Sunday, August 17, 2008

Obama, without TelePrompter

Judging from the reviews, John McCain "won" the Saddleback non-debate Saturday night. (I didn't watch; Saturday night is when I watch "COPS" and "America's Most Wanted" with my kids, a family tradition.)

The big gaffe was Barack Obama criticizing Supreme Court Justice Clarence Thomas, with Hot Air catching the rookie senator starting to say Thomas didn't have enough "experience" to be nominated to the court:

Mark Levin:
Without a doubt, the lowest moment of the night was Obama's smear of Clarence Thomas. He, like Harry Reid, can't simply disagree with Thomas, he has to try to degrade him. On Obama's best day he can't hold a candle to Thomas's intelligence. Obama can barely make it through a press conference and ducks town hall debates with McCain because of his inability to speak in complete sentences when pressed to show his much noted but usually absent brilliance.

Dan Riehl notices Obama "looking to inject his opposition to the war into debate" by calling his opposition to the Iraq war "the most gut-wrenching decision" of his career, even though he was in the Illinois state legislature at the time.

New York Times:

Mr. Warren, who has made millions of dollars on his books, including the best-selling "The Purpose Driven Life," asked Mr. Obama to define "rich."
Mr. Obama responded impishly, "Well, if you've got book sales of $25 million . . . "
Mr. Obama, too, has made millions from his books. Mr. Warren reached across the desk and gave Mr. Obama a high five.

"Impishly"? What is a word like "impishly" doing in a news story? When I was a news editor at The Washington Times, I was a sworn enemy of adverbs. There might be occasions when a reporter needs to use "quickly" or something like that, but there is absolutely no excuse for using "impishly" in a news story. I'd have deleted that one without hesitation or explanation.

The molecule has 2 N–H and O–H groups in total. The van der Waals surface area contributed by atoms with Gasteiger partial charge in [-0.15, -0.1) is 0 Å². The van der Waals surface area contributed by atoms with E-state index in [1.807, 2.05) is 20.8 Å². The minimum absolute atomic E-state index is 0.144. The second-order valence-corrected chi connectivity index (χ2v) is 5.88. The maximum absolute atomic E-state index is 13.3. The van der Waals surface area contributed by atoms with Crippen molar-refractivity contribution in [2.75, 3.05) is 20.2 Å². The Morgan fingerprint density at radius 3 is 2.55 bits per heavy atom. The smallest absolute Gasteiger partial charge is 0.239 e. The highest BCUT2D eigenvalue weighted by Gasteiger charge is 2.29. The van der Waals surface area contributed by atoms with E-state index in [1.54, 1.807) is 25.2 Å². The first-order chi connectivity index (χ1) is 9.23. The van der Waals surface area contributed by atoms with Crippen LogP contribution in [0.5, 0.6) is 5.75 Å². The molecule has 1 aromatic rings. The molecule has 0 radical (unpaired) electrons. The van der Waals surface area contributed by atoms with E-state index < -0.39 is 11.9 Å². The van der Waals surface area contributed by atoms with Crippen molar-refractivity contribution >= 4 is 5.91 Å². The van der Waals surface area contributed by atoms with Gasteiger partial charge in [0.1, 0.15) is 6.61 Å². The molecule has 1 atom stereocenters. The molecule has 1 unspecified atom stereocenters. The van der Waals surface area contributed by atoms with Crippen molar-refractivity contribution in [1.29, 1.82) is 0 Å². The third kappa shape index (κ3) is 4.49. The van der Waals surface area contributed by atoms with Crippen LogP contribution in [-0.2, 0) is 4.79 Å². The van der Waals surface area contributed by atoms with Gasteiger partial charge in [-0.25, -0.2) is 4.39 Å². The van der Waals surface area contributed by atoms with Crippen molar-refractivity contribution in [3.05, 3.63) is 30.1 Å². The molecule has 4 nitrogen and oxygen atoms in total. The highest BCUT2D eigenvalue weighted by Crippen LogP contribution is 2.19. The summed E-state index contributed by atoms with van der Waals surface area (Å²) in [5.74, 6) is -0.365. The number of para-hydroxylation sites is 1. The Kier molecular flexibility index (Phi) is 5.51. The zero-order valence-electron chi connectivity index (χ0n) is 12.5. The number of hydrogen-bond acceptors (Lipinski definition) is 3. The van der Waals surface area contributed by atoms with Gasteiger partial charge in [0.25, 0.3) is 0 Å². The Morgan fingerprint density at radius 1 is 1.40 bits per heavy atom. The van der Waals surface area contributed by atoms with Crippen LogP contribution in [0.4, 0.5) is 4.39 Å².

ABC's Jake Tapper:

[R]eviews seem to indicate it was one of the best -- if not the very best -- of McCain's speaking performances in this election cycle.

John Podhoretz:

If John McCain can perform during the three debates the way he is performing tonight with Rick Warren, he will win this election.

LA Times:

The Republican candidate had the easier task in the back-to-back interviews before about 2,800 members of the evangelical church in Lake Forest. He drew frequent applause with crisp answers intended to reinforce his conservative credentials.
Obama offered more nuanced and analytical answers on some issues important to conservative voters: abortion, same-sex marriage and stem-cell research.

"Nuanced" = MSM for "long-winded."
"Analytical" = MSM for "vague."

Drew M. at AOSHQ:

You'd think this friendly, personality setup would favor Obama but it's not. . . .
If I were Obama and his people, I'd be trying to figure out how to get out of the debates. The two of them just aren't in the same league.

Rich Lowry:
As for the social issues, tonight should throw a damper on the notion that Obama is going to make major inroads among evangelicals voters. Why would they vote for his social liberalism couched in exquisite equivocations, when they can vote for someone who agrees with them on most everything like John McCain?
Philip Klein:
Barack Obama will have his work cut out for him in this fall's debates if this is at all an indication of how the two of them perform on the same stage. . . . If this were an actual debate, it would have been a blowout.
And, as Phil says, "If you needed any more evidence that John McCain dominated, Andrew Sullivan has called it a draw."

1 comment:

  1. What a friggin' Irish face you've got. Adore your motto.